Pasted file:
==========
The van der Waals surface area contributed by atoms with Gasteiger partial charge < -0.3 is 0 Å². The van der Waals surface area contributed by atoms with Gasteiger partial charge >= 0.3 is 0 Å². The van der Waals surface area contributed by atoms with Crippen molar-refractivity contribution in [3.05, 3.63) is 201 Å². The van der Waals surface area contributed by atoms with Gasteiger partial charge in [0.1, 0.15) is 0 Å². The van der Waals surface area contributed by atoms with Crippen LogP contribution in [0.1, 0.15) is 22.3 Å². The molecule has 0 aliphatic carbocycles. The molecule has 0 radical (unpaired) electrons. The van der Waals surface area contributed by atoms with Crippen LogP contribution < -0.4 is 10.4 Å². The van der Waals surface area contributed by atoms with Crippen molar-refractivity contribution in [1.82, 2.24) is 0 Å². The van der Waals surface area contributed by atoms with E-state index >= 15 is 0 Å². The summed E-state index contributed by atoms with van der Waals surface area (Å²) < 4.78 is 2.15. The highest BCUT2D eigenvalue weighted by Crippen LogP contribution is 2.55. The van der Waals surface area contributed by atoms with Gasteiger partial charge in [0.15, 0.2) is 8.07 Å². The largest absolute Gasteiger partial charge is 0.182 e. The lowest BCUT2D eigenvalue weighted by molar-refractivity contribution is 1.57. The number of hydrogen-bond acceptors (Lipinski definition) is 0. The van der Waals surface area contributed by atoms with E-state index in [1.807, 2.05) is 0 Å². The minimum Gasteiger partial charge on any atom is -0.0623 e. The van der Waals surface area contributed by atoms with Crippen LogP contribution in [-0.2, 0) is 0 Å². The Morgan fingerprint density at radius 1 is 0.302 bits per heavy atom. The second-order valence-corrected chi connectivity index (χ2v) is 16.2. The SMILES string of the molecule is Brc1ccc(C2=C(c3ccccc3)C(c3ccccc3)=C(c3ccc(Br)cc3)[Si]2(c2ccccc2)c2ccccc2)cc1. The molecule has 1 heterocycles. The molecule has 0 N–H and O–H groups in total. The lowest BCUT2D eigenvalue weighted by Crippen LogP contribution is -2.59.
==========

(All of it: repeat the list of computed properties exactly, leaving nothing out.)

The van der Waals surface area contributed by atoms with Gasteiger partial charge < -0.3 is 0 Å². The van der Waals surface area contributed by atoms with Gasteiger partial charge >= 0.3 is 0 Å². The van der Waals surface area contributed by atoms with Crippen molar-refractivity contribution in [3.05, 3.63) is 201 Å². The van der Waals surface area contributed by atoms with Gasteiger partial charge in [0.1, 0.15) is 0 Å². The van der Waals surface area contributed by atoms with Crippen LogP contribution in [0.1, 0.15) is 22.3 Å². The molecule has 0 aliphatic carbocycles. The molecule has 0 radical (unpaired) electrons. The van der Waals surface area contributed by atoms with Crippen LogP contribution < -0.4 is 10.4 Å². The van der Waals surface area contributed by atoms with Crippen molar-refractivity contribution in [1.82, 2.24) is 0 Å². The van der Waals surface area contributed by atoms with E-state index >= 15 is 0 Å². The summed E-state index contributed by atoms with van der Waals surface area (Å²) < 4.78 is 2.15. The highest BCUT2D eigenvalue weighted by Crippen LogP contribution is 2.55. The van der Waals surface area contributed by atoms with Gasteiger partial charge in [0.15, 0.2) is 8.07 Å². The largest absolute Gasteiger partial charge is 0.182 e. The lowest BCUT2D eigenvalue weighted by molar-refractivity contribution is 1.57. The number of hydrogen-bond acceptors (Lipinski definition) is 0. The van der Waals surface area contributed by atoms with E-state index in [1.807, 2.05) is 0 Å². The minimum Gasteiger partial charge on any atom is -0.0623 e. The van der Waals surface area contributed by atoms with Crippen LogP contribution in [-0.2, 0) is 0 Å². The Morgan fingerprint density at radius 1 is 0.302 bits per heavy atom. The second-order valence-corrected chi connectivity index (χ2v) is 16.2. The SMILES string of the molecule is Brc1ccc(C2=C(c3ccccc3)C(c3ccccc3)=C(c3ccc(Br)cc3)[Si]2(c2ccccc2)c2ccccc2)cc1. The molecule has 1 heterocycles. The molecule has 0 N–H and O–H groups in total. The lowest BCUT2D eigenvalue weighted by Crippen LogP contribution is -2.59.